“Just the thought of you being with someone else literally makes me feel sick. I can’t believe you would do this to me. I can’t believe you would do this to us! After all we have gone through and after all we have built together, I can’t believe you would throw it all away without a thought or concern for anyone but yourself. What were you thinking? Did you even think of how I would feel? Did you even care? Does this stranger mean more to you than your own family? You have ruined all our lives just to follow your feelings and please yourself.
So is this about sex? Are you not attracted to me anymore? Did you ever find me attractive? Am I such a miserable failure? It feels like my heart is being torn out of my body. Why are you doing this to me?
I am angry but I am also deeply sad. I’m grieving the loss of a dream. I guess it was a dream because I thought we had a strong loving relationship while all along you were giving your love and attention secretly to someone else.
How could you look at me and act like nothing was happening while knowing you were lying to my face? Some part of me feels like a big fool- for loving you, believing you, and trusting you. Well, you’ve broken that trust, and I don’t know if I can ever get that back again.”
The Purpose Behind Affairs
People have affairs for a variety of reasons, but the ones I hear in therapy are often, “I felt someone paid attention and was interested in me”, “It’s fun”, “I felt important to someone”, “It feels good”. Although most of us enjoy the security, companionship and comfort of a committed, monogamous relationship, we also might desire the passion and intensity that comes from a new relationship, especially a secret one.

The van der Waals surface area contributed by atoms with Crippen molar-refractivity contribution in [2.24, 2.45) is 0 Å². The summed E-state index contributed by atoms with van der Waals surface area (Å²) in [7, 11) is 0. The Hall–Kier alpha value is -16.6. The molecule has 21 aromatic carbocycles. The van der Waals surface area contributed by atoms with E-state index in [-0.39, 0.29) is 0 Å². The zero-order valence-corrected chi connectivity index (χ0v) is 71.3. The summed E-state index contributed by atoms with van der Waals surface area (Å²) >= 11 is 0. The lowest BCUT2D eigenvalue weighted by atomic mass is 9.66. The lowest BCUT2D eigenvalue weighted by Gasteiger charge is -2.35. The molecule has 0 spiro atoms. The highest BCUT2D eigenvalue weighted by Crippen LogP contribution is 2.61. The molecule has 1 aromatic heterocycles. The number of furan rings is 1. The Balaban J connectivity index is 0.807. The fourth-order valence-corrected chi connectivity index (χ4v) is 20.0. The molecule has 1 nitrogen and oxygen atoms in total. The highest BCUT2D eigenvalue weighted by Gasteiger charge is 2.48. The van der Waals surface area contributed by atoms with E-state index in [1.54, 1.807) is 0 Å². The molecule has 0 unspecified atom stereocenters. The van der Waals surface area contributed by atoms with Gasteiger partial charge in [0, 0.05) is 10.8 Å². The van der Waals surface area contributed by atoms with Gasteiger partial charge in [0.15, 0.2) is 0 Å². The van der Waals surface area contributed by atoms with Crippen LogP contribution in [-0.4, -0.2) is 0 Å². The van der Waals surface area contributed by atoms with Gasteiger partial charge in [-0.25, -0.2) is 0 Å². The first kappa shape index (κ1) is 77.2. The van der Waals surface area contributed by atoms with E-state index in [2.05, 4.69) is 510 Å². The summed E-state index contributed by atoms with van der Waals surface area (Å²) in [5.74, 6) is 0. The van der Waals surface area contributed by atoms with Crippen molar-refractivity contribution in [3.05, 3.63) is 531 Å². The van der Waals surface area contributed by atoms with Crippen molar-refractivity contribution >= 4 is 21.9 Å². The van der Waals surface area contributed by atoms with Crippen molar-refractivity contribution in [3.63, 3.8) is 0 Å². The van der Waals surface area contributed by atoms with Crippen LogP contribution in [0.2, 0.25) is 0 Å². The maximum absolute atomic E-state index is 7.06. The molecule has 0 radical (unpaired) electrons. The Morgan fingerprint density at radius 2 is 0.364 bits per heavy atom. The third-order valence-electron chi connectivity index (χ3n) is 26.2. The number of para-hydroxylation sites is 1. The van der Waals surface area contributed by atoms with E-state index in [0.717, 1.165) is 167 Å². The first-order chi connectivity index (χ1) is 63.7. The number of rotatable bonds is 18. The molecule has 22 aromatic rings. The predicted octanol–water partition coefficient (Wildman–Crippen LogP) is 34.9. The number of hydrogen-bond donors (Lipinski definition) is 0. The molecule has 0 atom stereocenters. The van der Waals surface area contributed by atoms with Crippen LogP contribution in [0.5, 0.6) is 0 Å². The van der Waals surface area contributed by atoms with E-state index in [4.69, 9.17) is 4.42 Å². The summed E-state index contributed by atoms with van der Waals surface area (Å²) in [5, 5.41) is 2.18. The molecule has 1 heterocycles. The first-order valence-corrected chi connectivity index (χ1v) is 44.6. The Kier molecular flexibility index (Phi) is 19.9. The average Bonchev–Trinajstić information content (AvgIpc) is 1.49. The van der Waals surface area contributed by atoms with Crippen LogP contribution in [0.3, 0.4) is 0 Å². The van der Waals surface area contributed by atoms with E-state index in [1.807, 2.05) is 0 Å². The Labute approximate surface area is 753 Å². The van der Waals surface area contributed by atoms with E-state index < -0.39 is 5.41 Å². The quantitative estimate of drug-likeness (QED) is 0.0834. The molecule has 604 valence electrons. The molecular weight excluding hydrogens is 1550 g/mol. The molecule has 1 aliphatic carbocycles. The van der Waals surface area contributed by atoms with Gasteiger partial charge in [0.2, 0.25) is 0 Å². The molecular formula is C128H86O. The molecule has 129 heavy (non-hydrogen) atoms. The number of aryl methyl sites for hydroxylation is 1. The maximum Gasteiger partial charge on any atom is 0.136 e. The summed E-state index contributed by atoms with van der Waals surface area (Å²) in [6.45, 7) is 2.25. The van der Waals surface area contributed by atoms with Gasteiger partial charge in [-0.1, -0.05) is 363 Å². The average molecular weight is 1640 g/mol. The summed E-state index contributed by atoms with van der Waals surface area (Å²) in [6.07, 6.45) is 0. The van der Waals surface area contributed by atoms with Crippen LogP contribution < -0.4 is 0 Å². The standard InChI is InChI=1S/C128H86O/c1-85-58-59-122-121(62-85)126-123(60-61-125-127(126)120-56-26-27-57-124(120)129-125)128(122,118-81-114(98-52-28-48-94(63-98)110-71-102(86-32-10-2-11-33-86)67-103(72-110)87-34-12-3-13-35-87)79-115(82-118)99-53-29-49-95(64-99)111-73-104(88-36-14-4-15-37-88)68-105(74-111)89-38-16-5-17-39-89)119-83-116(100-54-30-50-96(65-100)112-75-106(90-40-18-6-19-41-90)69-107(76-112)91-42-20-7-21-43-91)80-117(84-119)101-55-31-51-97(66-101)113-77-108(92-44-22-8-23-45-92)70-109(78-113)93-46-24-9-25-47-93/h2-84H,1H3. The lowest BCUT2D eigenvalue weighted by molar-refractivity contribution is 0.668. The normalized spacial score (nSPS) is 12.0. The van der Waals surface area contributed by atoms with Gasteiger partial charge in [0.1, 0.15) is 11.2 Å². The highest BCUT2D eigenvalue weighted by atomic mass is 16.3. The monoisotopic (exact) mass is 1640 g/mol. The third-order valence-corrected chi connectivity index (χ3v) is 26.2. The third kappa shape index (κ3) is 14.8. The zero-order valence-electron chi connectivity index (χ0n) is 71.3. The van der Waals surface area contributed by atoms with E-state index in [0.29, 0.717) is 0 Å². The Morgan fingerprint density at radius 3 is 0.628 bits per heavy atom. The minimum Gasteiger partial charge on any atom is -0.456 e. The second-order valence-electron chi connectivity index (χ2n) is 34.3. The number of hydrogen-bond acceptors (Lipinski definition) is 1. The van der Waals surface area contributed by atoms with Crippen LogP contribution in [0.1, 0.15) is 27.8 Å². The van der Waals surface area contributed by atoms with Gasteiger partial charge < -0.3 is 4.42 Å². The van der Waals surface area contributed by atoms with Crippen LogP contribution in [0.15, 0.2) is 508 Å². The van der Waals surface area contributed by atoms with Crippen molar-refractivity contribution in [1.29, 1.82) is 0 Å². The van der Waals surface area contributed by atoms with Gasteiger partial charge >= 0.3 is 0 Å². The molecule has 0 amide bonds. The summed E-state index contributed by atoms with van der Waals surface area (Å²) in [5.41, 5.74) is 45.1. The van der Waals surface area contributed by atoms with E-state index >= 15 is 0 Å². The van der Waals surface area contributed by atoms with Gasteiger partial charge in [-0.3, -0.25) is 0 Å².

People have affairs because they consider it nobody else’s business (not even their partners’). This affair might be about sex only; it could be an emotional affair they don’t consider infidelity; it might add spice to their committed relationship; it might be a lifelong personal style and they have no interest in changing; it could be perceived as a reward for working hard and fulfilling responsibilities. An affair can also be payback or a passive-aggressive act against the committed partner.
Most people, however, don’t decide- they slide into an affair. Conscious thought doesn’t enter into the picture. An innocent acquaintance gradually becomes more intimate until it’s the primary source of pleasure. An innocent acquaintance gradually becomes more intimate until it’s the primary source of pleasure. The affair begins with two people sharing information or an activity; they bond around personal contact and mutual experiences. With little or no conscious thought, they cross the line into infatuation. Once the affair relationship start to provide a sensual or sexual high, then it’s “game over.” You are now under the influence of infatuation, one of the strongest forces found in nature. Infatuation sets up an insatiable craving for more contact that’s practically impossible to resist.